MEXICO CITY – It fell into young hands like manna from heaven – only this was Day of the Dead bread, commemorating the annual return of souls of the deceased.
Entire families crowded around two wood-fired ovens in Mexico City’s central square on Tuesday to watch a team of bakers fire tiny loaves of “bread of the dead.”
Mexicans honor the dead on Nov. 1, when the souls of deceased children are believed to arrive, and on Nov. 2, when adults are believed to return. The annual rite is accompanied throughout Mexico with light, sweet bread sprinkled with sugar and topped with strips of crust symbolizing bones and a knob representing the skull.
Mexico’s bread baking chamber encouraged the tradition with a baking demonstration and a dead-bread baking contest, where handouts went to children and the elderly first.
The key ingredients include “love and determination,” said baker Elizabeth Luna. On a more practical note, she said a traditional recipe calls for flour, butter, baking powder, salt, sugar and orange juice or flavoring.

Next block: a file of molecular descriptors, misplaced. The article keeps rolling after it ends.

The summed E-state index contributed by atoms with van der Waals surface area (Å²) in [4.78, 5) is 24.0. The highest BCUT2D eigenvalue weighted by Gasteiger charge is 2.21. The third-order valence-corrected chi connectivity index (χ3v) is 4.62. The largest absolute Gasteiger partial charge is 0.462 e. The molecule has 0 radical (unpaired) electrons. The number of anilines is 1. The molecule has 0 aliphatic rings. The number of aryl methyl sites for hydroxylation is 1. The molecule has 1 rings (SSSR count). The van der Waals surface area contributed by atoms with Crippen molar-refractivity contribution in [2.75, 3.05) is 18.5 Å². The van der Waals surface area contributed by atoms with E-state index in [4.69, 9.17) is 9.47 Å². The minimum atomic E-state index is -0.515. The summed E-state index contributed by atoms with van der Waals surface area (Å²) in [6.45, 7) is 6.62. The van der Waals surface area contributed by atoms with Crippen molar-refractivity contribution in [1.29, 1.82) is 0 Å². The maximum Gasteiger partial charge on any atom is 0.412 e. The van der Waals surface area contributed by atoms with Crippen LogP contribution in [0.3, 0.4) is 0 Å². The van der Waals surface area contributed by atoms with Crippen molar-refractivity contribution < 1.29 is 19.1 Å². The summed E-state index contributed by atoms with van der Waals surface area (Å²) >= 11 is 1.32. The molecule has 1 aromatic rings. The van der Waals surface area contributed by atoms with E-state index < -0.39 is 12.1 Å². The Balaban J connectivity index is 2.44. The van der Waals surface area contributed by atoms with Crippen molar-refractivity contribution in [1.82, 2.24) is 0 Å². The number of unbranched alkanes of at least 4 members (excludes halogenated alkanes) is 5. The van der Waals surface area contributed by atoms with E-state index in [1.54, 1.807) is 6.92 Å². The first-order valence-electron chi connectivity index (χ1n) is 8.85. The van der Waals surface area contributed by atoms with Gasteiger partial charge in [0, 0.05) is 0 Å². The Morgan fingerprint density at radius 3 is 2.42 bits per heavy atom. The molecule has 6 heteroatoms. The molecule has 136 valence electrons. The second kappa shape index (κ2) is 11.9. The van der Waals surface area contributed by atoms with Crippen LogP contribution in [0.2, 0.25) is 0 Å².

For many, the bread represents a fusion of prehistoric, Indian tradition and Western civilization, which brought flour to the New World with the Spanish conquest.
Legend has it, the Spanish were shocked to find mass graves protruding from the ground in Mexico – a sight recreated now in each mound of bread topped with a skull-like lump, Luna said.
Regional twists on Day of the Dead bread include the “knee of Jesus” – three lumps of bread smeared with strawberry jelly to resemble a bloody human joint.